Inside the Curry Hicks Cage at the University of Massachusetts, four long rows of students belonging to CHAARG stood on yoga mats filling the length of the gym. An upbeat remix of Taylor Swift’s “Willow” played from a large speaker, along with directions from workout instructor Haley Diman.
The workout of the night was barre – an exercise that incorporates both ballet and yoga-style movements to target small muscles. “I don’t like cardio so this is perfect for me,” said Madelyn Lapierre, a junior education and psychology major.
CHAARG, which stands for “Changing Health, Attitudes and Actions to Recreate Girls,” is a fitness organization open to all female-identifying students at UMass.
Barre was just this week’s workout; every Monday, the group hosts full-group workouts open to every member at various locations in the general Amherst area. They explore all types of workouts such as dance, cardio and even hula-hooping.
“Our goal is to empower people to find a fitness that they love and show them that fitness and health and wellness can and should be fun,” current CHAARG ambassador, Allison McGlinchy said.
CHAARG is organized similar to a sorority: chapters exist in over 110 colleges across the country. The UMass chapter has over 250 members this year and continues to grow annually.
The group regularly collaborates with local fitness centers including F45, Orange Theory, Amherst Fitness and 413 Family Fitness. These gyms host the group for free and in return, might receive new members and word-of-mouth advertising.
Along with these weekly workouts, every member is encouraged to join what they call a “small group.” Every small group consists of five to seven members, plus a leader who organizes weekly workouts at the Recreation Center campus. There are over 40 small groups that exist within the UMass CHAARG chapter.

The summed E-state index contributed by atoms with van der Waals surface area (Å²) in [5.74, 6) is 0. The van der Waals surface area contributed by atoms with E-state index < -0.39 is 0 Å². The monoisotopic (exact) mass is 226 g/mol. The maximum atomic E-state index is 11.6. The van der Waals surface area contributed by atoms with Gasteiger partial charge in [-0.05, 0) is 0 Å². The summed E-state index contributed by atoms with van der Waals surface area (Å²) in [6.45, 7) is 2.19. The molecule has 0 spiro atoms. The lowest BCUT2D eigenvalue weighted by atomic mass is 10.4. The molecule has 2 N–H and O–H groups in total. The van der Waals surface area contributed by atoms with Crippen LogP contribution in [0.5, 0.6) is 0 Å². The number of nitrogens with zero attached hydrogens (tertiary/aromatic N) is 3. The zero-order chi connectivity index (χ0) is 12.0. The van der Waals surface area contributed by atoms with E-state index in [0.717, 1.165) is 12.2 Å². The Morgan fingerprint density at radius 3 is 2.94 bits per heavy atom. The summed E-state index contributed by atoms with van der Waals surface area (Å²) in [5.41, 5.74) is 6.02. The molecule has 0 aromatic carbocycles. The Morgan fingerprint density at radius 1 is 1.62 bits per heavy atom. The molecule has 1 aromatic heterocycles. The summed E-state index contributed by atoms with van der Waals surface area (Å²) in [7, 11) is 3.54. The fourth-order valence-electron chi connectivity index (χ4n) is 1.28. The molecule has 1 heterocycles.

“It’s a really great way to get comfortable in the gym,” McGlinchy, a senior communication disorder and psychology major, said. “It [the Recreation Center] can just be an intimidating space, so small groups are a really great opportunity to have some of that confidence and go with a group. ”
The small groups, however, do more than just exercise together. Often, CHAARG members within small groups will get together to study or to go on outings on campus or downtown.
“My small group and I, two weeks ago, went to Cushman’s Market & Cafe in North Amherst and just got breakfast,” Bridget Tracy, a small group leader and member of the Diversity and Inclusion Committee, said.
Tracy, a junior communication disorders major, joined CHAARG her first semester of freshman year. “I initially joined because I just wanted to stay fit in college and I didn’t really know how I was going to do that; I did a lot of high school sports. ”
However, according to Tracy, being in CHAARG has shaped most of her social life at UMass. “I didn’t really join ideally for the friend aspect of it,” she said. “What has come out of that has given me so much more.”
“I am friends with everyone,” Tracy continued. “The person I joined CHAARG with in freshman year is still my best friend and I live with three people who are also in CHAARG.”
Another member, senior kinesiology major Lucy Powers, said that small groups are “a nice way to make the group smaller, since we are 250 people.”
Powers was inspired to join the fitness organization because she was looking to build more connections on campus. “If it weren’t for CHAARG, I don’t think I would be at UMass,” she said.